Service Robot Navigation and Computer Vision Application in a Banquet Hall Setting

Service Robot Navigation and Computer VisionApplication in a Banquet Hall Setting

Table of Contents


This paper describes a low computation system for a surveying service robot in a banquet hall setting. Automating this process will allow staff to focus on other tasks which will improve the overall efficiency of the event setup. The robot platform used was FURO, a two-wheeled service robot with an onboard computer as well as a camera. Image processing algorithms were developed using the open-source Open CV library to detect a total item count and ellipse tracker program. Potential fields were the navigation algorithm implemented to generate a collision-free path towards the edge of the table. The results were successful as the computer vision algorithms worked 90% of the time in a controlled environment with a normal setup. It experienced failure when items were overlapping or too close to each other. Differences in lighting also came into effect when detecting the contents of the table. Nonetheless, this experiment presents a service robot application for table monitoring in a ballroom.

  • Author Keywords

    • Service Robotics ,
    • Path Planning ,
    • Navigation ,
    • Computer Vision
  • IEEE Keywords

    • Service robots ,
    • Mobile robots ,
    • Navigation ,
    • Computer vision ,
    • Cameras ,
    • Image edge detection


Over the last decade, service robots have been higher are present. Hence, the robot processes the contents; if the inspect tables in a banquet hall and ensure that all the utensils paper, the humanoid service robot shown in Fig. 1 is used as offices and homes as they can interact with tools. In this allows them to strive in human-centered environments much resembling the appearance of a human. Their human form is an option as they value the human-robot interaction by the environment they are placed in. Humanoid service robots interact, they must have designated functions that enhance order to successfully implement service robots with human extremely complicated and may experience malfunctions. In much more convenient. However, these service robots can beby Starship Technologies which make ordering food that cuts objects with great precision, to food delivery robots industrial KUKA robot arms in which a robotic arm weldsdemand due to their versatility in several situations. From the table setting is not complete, the robot will flag that specific table. This notification will be transferred to the staff to resolve the issue efficiently. With hundreds of tables in a banquet hall, there are bound to be errors during setup. The main purpose of this application is to increase service speed and allow human servers to facilitate customer satisfaction. This application is similar to retail monitoring robots which detect out of stock situations [1]. Yet, most of these methods apply a machine learning algorithm that requires high processing power. The platform used does not include a high end graphics processing unit, therefore the proposed method is a low processing method for filtering images and detecting contents on a table. The paper is organized in the following form: Section describes the related work in the service robotics and product counting applications, Section III describes the approach to solve the problem, Section IV presents the results of the experiment, and Section V will conclude the paper and prevent future work.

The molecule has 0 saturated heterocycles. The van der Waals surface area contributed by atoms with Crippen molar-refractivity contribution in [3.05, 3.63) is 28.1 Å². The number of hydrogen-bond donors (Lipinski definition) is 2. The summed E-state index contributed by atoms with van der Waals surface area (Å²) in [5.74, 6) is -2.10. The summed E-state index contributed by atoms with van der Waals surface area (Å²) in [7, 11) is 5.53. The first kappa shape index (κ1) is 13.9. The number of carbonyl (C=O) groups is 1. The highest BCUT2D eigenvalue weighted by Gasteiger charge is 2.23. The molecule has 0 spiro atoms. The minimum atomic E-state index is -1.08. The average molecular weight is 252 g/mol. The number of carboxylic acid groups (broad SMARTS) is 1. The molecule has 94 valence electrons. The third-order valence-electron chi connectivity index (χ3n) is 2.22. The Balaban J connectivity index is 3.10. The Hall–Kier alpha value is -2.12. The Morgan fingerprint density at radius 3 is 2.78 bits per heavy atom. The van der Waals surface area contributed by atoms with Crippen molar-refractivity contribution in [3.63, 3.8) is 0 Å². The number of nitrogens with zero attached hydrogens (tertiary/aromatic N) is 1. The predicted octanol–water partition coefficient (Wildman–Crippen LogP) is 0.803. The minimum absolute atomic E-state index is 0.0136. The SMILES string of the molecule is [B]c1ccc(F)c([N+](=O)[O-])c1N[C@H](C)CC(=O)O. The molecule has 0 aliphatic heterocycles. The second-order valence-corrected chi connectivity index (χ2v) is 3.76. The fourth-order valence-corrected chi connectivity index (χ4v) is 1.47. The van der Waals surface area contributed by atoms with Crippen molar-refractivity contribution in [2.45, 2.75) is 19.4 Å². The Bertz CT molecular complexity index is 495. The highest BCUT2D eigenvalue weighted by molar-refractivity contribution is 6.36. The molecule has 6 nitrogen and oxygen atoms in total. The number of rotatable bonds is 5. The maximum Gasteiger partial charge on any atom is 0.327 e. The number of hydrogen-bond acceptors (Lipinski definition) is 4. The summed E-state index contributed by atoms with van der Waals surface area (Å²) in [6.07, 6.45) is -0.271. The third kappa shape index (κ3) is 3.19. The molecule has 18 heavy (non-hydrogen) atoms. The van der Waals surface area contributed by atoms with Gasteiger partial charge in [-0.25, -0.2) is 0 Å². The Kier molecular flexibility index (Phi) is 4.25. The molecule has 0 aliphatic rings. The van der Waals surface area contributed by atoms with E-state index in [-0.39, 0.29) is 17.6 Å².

Theapplications of service robotics range from educational,entertainment, household, social, gaming, and research [2]. Yetthe project presented resembles a home application as it isprogrammed exclusively for a single task to be repeated. Thisis seen in the retail industry as mobile robots are deployedto detect out of stock situations. Temporary out of stock isa serious issue in the retail industry as it costs businesses4% of their revenue yearly. Either the shelf is not beingreplenished fast enough or the manufacturer is making an error.It is estimated that around 70%-90% of the problems is dueto malpractices regarding shelf replenishment [1]. One wayothers have approached the problem is to attach a monocularcamera on a mobile robot. This robot will navigate around thestorage room accessing its current inventory. It includes an onboard versatile camera that can adapt to the shelf height as wellas provide data for an object identification algorithm. Kejriwalet. al proposes fitting bounding boxes and segmenting themfrom the future frame sequentially [3]. Detection methodsutilize Speed-Up Robust Features (SURF) to find keypointsbetween frames that make up a k-d tree in the feature space [4].Other object detection methods are presented by Zimmerman[5] which decodes a product barcode from the image. Thisimage is sent to the database where it compares the barcodeto several other similar ones. Conversely, Gokturk [6] utilizescameras and lighting methods to find the number of itemsusing triangulation methods. Depth sensors and a stereo-visionsystem are recommended to obtain accurate results, yet onlya web camera is used in this paper to provide a low cost solution. Similarly, Kejriwal et. al [3] only use a camera as it addresses the issue of obtaining accurate results from just a photograph. The experimental methods presented in [3]can be divided into two steps. First, the product category is labeled, and secondly, the number of that product is estimated. Both of these results are obtained using two testing methods. The first method involves computing feature repeatability for each product which counts the maximum number of times a particular feature is repeated in a given image. The second method uses homography to make a 3 by 3 grid around the object. Furthermore, the second method not only gives the product count, but it also gives the product arrangement. In the application proposed, product count is the main focus which will be done by using image processing techniques on the incoming video frame.